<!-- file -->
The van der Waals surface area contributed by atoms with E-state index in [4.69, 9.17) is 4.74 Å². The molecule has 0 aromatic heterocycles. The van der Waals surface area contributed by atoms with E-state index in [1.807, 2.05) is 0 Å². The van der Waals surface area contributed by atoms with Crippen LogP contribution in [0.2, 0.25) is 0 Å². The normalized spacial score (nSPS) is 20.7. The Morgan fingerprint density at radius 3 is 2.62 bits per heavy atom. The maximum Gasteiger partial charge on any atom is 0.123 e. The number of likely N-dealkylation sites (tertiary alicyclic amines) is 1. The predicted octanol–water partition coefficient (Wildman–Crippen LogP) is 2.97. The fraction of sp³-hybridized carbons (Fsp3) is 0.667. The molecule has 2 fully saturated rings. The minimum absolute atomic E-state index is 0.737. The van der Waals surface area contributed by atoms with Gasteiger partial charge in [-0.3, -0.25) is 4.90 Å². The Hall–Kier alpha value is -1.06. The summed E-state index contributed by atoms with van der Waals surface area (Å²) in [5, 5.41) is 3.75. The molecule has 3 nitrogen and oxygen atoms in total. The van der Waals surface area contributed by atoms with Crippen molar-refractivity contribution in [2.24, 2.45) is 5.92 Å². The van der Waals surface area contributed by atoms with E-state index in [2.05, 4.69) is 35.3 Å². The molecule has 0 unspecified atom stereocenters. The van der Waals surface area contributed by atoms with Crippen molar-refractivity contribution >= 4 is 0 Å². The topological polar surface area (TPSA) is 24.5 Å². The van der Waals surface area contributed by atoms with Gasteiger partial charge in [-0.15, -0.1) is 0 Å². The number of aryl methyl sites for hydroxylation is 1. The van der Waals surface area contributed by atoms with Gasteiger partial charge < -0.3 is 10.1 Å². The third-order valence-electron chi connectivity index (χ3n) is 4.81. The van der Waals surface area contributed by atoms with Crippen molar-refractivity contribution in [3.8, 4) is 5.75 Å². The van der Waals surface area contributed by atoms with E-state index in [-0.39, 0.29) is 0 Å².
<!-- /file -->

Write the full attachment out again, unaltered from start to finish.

The van der Waals surface area contributed by atoms with E-state index in [4.69, 9.17) is 4.74 Å². The molecule has 0 aromatic heterocycles. The van der Waals surface area contributed by atoms with E-state index in [1.807, 2.05) is 0 Å². The van der Waals surface area contributed by atoms with Crippen LogP contribution in [0.2, 0.25) is 0 Å². The normalized spacial score (nSPS) is 20.7. The Morgan fingerprint density at radius 3 is 2.62 bits per heavy atom. The maximum Gasteiger partial charge on any atom is 0.123 e. The number of likely N-dealkylation sites (tertiary alicyclic amines) is 1. The predicted octanol–water partition coefficient (Wildman–Crippen LogP) is 2.97. The fraction of sp³-hybridized carbons (Fsp3) is 0.667. The molecule has 2 fully saturated rings. The minimum absolute atomic E-state index is 0.737. The van der Waals surface area contributed by atoms with Gasteiger partial charge in [-0.3, -0.25) is 4.90 Å². The Hall–Kier alpha value is -1.06. The summed E-state index contributed by atoms with van der Waals surface area (Å²) in [5, 5.41) is 3.75. The molecule has 3 nitrogen and oxygen atoms in total. The van der Waals surface area contributed by atoms with Crippen molar-refractivity contribution in [2.24, 2.45) is 5.92 Å². The van der Waals surface area contributed by atoms with E-state index in [2.05, 4.69) is 35.3 Å². The molecule has 0 unspecified atom stereocenters. The van der Waals surface area contributed by atoms with Crippen molar-refractivity contribution >= 4 is 0 Å². The topological polar surface area (TPSA) is 24.5 Å². The van der Waals surface area contributed by atoms with Gasteiger partial charge in [-0.15, -0.1) is 0 Å². The number of aryl methyl sites for hydroxylation is 1. The van der Waals surface area contributed by atoms with Gasteiger partial charge < -0.3 is 10.1 Å². The third-order valence-electron chi connectivity index (χ3n) is 4.81. The van der Waals surface area contributed by atoms with Crippen molar-refractivity contribution in [3.8, 4) is 5.75 Å². The van der Waals surface area contributed by atoms with E-state index in [-0.39, 0.29) is 0 Å².